Ethos' End Of Year Staff Picks

As we round out yet another eventful year here at Ethos and look forward to the holidays, we hope that you've had a bountiful 2017 filled with thought-provoking reading, fresh insights and an ever-expanding book collection. Whether you're looking for a meaningful gift or something to pore over during the holidays, we have curated our favourite titles just for you. Here's why we enjoy them: 

1. Eastern Heathens edited by Amanda Lee Koe and Ng Yi Sheng

"Characters feel the most real when they think for themselves, when they walk off the page and pour themselves a drink. This is why I love the characters in Eastern Heathens. Fox sprite poets bite back against misogynistic structures. A trans merlion defies the constructed narrative it’s been prescribed. This book unpacks the simplified myths that we’ve grown up with. It show us that there are a thousand ways to tell and retell a story."—Arin Alycia Fong


2. Godsmacked by Teng Jee Hum

"'How much could one man mean to so many?' is a valid question to ask about so large a figure, and Teng Jee Hum enquires accordingly. But Godsmacked, true to its outlandish, super-sized premises, cares little for the merely valid. Teng is intent on the visceral question, not just the valid one. And it shows: as we watch a shrewd-faced LKY don the gown of Confucius only to disrobe into the censorious, cocky akimbo of the younger Bruce Lee 44 pages later; or count, in amused awe, the number of Marvel re-inventions LKY could possibly, humanly, undergo, we are surprised, yes, but never stunned. Shrewd, defiant, cocky, larger-than-life - this is the LKY of popular imagination, of popular feeling, and Teng’s artful depictions of an absurdly metamorphic Minister Mentor feel natural and proper, as though leading us by the hand back into our own amorphous assumptions about the man and affirming with every drawing: yes, he was this to me too, and look at the rest of him."Shane Yeoh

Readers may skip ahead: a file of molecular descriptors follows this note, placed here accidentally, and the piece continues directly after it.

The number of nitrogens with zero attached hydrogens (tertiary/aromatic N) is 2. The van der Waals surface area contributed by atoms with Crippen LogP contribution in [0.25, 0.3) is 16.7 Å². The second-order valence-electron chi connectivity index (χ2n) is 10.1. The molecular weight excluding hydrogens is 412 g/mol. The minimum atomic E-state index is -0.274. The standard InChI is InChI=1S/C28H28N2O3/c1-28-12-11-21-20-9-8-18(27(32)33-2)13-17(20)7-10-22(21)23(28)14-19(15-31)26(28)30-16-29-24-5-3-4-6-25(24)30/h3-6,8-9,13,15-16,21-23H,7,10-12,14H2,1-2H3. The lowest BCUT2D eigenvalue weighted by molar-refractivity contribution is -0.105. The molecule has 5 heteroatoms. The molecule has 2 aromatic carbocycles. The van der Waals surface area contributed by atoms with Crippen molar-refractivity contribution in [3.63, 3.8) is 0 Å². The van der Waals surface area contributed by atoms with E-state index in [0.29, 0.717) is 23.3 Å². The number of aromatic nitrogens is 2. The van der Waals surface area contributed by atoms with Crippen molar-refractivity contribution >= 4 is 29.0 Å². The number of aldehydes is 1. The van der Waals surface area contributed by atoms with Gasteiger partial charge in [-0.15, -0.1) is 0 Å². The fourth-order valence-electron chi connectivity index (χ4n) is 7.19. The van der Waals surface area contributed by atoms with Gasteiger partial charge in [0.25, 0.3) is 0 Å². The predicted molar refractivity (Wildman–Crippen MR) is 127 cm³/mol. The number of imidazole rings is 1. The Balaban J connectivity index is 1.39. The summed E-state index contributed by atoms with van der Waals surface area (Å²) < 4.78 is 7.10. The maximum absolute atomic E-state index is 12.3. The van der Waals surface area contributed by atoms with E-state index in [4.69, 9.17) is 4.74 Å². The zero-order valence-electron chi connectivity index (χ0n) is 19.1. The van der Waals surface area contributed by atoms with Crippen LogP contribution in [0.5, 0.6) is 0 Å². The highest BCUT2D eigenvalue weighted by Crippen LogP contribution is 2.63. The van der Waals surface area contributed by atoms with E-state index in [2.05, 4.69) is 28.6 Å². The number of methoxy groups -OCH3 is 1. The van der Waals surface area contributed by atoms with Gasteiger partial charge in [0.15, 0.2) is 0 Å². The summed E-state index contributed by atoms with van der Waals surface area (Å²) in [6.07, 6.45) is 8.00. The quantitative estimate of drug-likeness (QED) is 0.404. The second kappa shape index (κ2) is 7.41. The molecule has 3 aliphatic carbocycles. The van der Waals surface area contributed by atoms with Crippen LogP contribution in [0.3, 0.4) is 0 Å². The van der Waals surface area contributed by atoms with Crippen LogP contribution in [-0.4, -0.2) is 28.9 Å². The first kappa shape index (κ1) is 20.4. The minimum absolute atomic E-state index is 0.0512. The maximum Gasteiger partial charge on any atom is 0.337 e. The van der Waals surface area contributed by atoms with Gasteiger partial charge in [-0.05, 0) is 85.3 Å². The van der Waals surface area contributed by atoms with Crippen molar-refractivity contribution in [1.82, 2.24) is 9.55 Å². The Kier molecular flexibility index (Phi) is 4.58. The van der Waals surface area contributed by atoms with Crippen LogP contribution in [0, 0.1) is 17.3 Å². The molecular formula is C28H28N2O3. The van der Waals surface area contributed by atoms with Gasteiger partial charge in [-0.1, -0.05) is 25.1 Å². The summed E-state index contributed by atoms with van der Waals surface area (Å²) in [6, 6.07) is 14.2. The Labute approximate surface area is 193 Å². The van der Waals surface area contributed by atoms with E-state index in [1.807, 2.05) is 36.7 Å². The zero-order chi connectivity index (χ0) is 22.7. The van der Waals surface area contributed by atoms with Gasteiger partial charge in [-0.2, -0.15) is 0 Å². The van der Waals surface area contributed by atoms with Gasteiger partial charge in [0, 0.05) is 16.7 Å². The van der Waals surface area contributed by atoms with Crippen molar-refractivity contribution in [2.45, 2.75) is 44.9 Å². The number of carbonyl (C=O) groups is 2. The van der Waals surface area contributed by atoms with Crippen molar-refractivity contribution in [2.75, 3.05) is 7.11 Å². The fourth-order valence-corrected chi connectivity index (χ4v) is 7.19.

3. Children of Las Vegas by Timothy O'Grady

"In a place where greed and ephemerality steep and reign, children grow up. Chance is the running theme in their lives, a curse. What is to many a wonderland, is to some absinthe, and to a few, a yoke.

“It’s hard to grow up here, or even want to, when your parents are falling apart. You know you have to grow up fast, but you don’t know what to grow up into. Your parents are supposed to be anchors, but they’re the ones that need guiding. I felt like I had to be the parent. The adult world just looked vile. Greedy, but also hopeless. I watched them, weak, passive, just accepting everything and endlessly repeating the same mistakes.”

Is Las Vegas special? The peculiar thing is you could apply these conditions to anywhere and find it replicating, glaring still: a mirror to the brokenness of the human condition. Who can save us from this body of death?"—Kum Suning


4. 3 by Krishna Udayasankar

"Three ways to tell if 3 by Krishna Udayasankar belongs on your bookshelf:

1) You don't want to read about the founding legend of Singapore. You just want to read a good story about carving out your own place in the world.

2) You're itching to read a story with battles of both swords and political wits, backed up by a cast of characters that are much more than one-dimensional figures of history.

3) Have no idea what the region was like during the Majapahit empire. Please read this, educate yourself, and clutch your heart at all the good bits of writing you'll come across.

In a world where speculative, post-apocalyptic or fantasy fiction dominates, there is nothing quite like a piece of historical fiction done right."Jennifer Kwan


5. The Sound of SCH by Danielle Lim